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Empirical Assessments of Social Networks, Fertility and Family Planning Programs

  • Hans-Peter Kohler

    (University of Pennsylvania)

  • Jere R. Behrman

    (University of Pennsylvania)

  • Susan Watkins

    (University of Pennsylvania)

Empirical studies of the diffusion of modern methods of family planning have increasing incorporated social interaction within nonlinear models such as logits. But they have not considered the full implications of these nonlinear specifications. This paper considers the implications of using nonlinear models in empirical analyses of the impact of family programs, modulated by social interaction, on reproductive behavior. Three implications of nonlinear models, in comparison with linear models, are developed. (1) With nonlinear models, there may be both low and high contraceptive-use equilibria (i.e., the ultimate level of use of modern family planning that a population can be expected to reach after the effects of a sustained change in a family planning program have worked through the population) rather than just one equilibrium as in linear models. If there are multiple equilibria, then one striking and important result is that a transitory large program effort may move a community from sustained low- to high-level contraceptive use. (2) With nonlinear models the extent to which a social interaction multiplies program efforts depends on whether the community is at a low or high level of contraceptive use rather than being independent of the level of contraceptive use as in linear models. (3) With nonlinear models, intensified social interaction can retard or enhance the diffusion of family planning, in contrast to only enhancing diffusion as within linear models. To clarify these implications, for comparison a simple and more transparent linear model is also discussed. Illustrative estimates are presented of simple linear and nonlinear models for rural Kenya that demonstrate that some of these effects may be considerable.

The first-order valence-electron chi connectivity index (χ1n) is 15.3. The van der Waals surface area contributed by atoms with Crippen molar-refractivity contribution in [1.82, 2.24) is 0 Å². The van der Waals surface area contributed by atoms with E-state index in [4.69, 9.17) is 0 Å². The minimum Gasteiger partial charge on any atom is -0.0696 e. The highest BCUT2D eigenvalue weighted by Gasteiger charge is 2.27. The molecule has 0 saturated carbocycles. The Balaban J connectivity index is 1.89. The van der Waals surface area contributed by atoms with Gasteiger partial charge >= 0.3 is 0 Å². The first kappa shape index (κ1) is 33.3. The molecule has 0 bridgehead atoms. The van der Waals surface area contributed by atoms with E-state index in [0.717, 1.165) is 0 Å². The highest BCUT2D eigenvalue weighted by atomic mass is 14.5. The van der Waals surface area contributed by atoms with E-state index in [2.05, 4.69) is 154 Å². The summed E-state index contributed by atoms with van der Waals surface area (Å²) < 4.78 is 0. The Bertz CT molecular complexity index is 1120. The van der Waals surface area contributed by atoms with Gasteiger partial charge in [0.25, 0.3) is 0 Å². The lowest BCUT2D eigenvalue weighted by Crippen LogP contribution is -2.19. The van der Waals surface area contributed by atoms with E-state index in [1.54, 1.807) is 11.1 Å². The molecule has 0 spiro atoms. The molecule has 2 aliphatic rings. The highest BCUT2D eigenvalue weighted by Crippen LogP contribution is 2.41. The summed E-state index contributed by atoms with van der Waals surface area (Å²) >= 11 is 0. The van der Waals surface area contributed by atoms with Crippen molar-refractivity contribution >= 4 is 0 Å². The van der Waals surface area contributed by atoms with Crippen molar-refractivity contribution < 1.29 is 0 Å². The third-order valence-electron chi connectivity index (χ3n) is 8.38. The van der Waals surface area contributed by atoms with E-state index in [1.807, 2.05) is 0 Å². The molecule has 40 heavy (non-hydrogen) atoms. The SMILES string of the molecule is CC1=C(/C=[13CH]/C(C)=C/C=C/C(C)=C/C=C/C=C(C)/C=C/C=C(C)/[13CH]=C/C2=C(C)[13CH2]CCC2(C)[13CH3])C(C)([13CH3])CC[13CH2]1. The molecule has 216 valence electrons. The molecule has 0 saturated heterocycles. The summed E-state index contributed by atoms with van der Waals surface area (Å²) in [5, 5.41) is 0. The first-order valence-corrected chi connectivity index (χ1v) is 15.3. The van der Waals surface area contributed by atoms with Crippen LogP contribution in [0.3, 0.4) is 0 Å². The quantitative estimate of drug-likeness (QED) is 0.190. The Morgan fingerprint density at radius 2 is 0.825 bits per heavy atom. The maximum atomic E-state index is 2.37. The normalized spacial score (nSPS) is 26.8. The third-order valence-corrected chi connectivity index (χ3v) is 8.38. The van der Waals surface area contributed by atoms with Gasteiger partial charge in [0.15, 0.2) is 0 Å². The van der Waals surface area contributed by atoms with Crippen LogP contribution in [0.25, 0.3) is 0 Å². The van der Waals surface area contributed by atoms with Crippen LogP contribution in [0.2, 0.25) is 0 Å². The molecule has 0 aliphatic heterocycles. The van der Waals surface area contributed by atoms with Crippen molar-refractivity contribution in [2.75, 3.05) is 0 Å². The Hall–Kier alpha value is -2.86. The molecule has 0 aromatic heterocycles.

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Article provided by Max Planck Institute for Demographic Research, Rostock, Germany in its journal Demographic Research.

Volume (Year): 3 (2000)
Issue (Month): 7 (September)
Pages:

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Handle: RePEc:dem:demres:v:3:y:2000:i:7
Contact details of provider: Web page: http://www.demogr.mpg.de/

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  1. Gary S. Becker & Kevin M. Murphy & Robert F. Tamura, 1990. "Human Capital, Fertility, and Economic Growth," NBER Working Papers 3414, National Bureau of Economic Research, Inc.
  2. Oded Galor & David N. Weil, 1993. "The Gender Gap, Fertility, and Growth," NBER Working Papers 4550, National Bureau of Economic Research, Inc.
  3. Mary Arends-Kuenning, 2001. "How do family planning workers’ visits affect women’s contraceptive behavior in bangladesh?," Demography, Springer, vol. 38(4), pages 481-496, November.
  4. Manski, Charles F, 1993. "Identification of Endogenous Social Effects: The Reflection Problem," Review of Economic Studies, Wiley Blackwell, vol. 60(3), pages 531-42, July.
  5. Kohler, Hans-Peter, 2000. "Fertility decline as a coordination problem," Journal of Development Economics, Elsevier, vol. 63(2), pages 231-263, December.
  6. Hans-Peter Kohler & Jere R. Behrman & Susan Cotts Watkins, 1999. "The structure of social networks and fertility decisions: evidence from S. Nyanza District, Kenya," MPIDR Working Papers WP-1999-005, Max Planck Institute for Demographic Research, Rostock, Germany.
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